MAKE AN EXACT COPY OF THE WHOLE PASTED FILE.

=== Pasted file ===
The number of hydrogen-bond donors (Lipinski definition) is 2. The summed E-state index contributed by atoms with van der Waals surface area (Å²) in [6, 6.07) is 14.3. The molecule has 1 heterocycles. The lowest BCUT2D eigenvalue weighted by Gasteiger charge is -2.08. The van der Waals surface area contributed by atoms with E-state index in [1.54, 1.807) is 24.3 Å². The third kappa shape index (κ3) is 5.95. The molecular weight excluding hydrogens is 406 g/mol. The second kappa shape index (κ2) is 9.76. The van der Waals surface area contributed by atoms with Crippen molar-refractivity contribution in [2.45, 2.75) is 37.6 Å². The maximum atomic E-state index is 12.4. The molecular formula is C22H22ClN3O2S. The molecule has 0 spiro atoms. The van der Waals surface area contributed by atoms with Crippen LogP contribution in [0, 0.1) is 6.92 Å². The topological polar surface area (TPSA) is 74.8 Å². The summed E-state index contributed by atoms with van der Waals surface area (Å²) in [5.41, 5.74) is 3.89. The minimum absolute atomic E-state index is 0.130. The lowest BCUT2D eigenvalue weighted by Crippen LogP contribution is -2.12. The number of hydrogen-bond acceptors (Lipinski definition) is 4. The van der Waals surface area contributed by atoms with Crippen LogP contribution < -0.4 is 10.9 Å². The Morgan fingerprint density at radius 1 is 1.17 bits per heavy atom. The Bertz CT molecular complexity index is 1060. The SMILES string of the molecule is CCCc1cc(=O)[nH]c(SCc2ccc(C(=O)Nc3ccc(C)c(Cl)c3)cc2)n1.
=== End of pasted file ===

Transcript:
The number of hydrogen-bond donors (Lipinski definition) is 2. The summed E-state index contributed by atoms with van der Waals surface area (Å²) in [6, 6.07) is 14.3. The molecule has 1 heterocycles. The lowest BCUT2D eigenvalue weighted by Gasteiger charge is -2.08. The van der Waals surface area contributed by atoms with E-state index in [1.54, 1.807) is 24.3 Å². The third kappa shape index (κ3) is 5.95. The molecular weight excluding hydrogens is 406 g/mol. The second kappa shape index (κ2) is 9.76. The van der Waals surface area contributed by atoms with Crippen molar-refractivity contribution in [2.45, 2.75) is 37.6 Å². The maximum atomic E-state index is 12.4. The molecular formula is C22H22ClN3O2S. The molecule has 0 spiro atoms. The van der Waals surface area contributed by atoms with Crippen LogP contribution in [0, 0.1) is 6.92 Å². The topological polar surface area (TPSA) is 74.8 Å². The summed E-state index contributed by atoms with van der Waals surface area (Å²) in [5.41, 5.74) is 3.89. The minimum absolute atomic E-state index is 0.130. The lowest BCUT2D eigenvalue weighted by Crippen LogP contribution is -2.12. The number of hydrogen-bond acceptors (Lipinski definition) is 4. The van der Waals surface area contributed by atoms with Crippen LogP contribution < -0.4 is 10.9 Å². The Morgan fingerprint density at radius 1 is 1.17 bits per heavy atom. The Bertz CT molecular complexity index is 1060. The SMILES string of the molecule is CCCc1cc(=O)[nH]c(SCc2ccc(C(=O)Nc3ccc(C)c(Cl)c3)cc2)n1.